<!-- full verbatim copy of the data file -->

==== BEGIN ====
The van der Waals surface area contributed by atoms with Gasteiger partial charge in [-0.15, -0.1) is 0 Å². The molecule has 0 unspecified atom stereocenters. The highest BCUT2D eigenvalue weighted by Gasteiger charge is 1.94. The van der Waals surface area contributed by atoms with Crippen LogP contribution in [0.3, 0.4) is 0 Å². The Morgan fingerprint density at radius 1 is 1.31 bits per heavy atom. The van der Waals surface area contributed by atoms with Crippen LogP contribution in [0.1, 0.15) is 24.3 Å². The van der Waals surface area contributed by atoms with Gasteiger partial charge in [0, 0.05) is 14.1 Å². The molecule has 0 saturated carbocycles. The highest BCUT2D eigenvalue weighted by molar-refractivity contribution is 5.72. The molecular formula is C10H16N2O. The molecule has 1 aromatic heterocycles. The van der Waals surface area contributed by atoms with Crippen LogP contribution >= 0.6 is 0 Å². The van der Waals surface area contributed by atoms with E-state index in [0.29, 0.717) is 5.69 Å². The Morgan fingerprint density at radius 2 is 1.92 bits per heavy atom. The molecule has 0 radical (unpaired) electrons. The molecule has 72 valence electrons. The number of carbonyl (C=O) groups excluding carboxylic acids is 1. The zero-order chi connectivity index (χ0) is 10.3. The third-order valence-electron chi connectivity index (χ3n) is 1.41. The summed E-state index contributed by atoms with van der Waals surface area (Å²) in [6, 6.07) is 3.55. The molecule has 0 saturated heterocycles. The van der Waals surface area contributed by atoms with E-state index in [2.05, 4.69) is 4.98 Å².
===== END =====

The van der Waals surface area contributed by atoms with Gasteiger partial charge in [-0.15, -0.1) is 0 Å². The molecule has 0 unspecified atom stereocenters. The highest BCUT2D eigenvalue weighted by Gasteiger charge is 1.94. The van der Waals surface area contributed by atoms with Crippen LogP contribution in [0.3, 0.4) is 0 Å². The Morgan fingerprint density at radius 1 is 1.31 bits per heavy atom. The van der Waals surface area contributed by atoms with Crippen LogP contribution in [0.1, 0.15) is 24.3 Å². The van der Waals surface area contributed by atoms with Gasteiger partial charge in [0, 0.05) is 14.1 Å². The molecule has 0 saturated carbocycles. The highest BCUT2D eigenvalue weighted by molar-refractivity contribution is 5.72. The molecular formula is C10H16N2O. The molecule has 1 aromatic heterocycles. The van der Waals surface area contributed by atoms with Crippen LogP contribution >= 0.6 is 0 Å². The van der Waals surface area contributed by atoms with E-state index in [0.29, 0.717) is 5.69 Å². The Morgan fingerprint density at radius 2 is 1.92 bits per heavy atom. The molecule has 0 radical (unpaired) electrons. The molecule has 72 valence electrons. The number of carbonyl (C=O) groups excluding carboxylic acids is 1. The zero-order chi connectivity index (χ0) is 10.3. The third-order valence-electron chi connectivity index (χ3n) is 1.41. The summed E-state index contributed by atoms with van der Waals surface area (Å²) in [6, 6.07) is 3.55. The molecule has 0 saturated heterocycles. The van der Waals surface area contributed by atoms with E-state index in [2.05, 4.69) is 4.98 Å².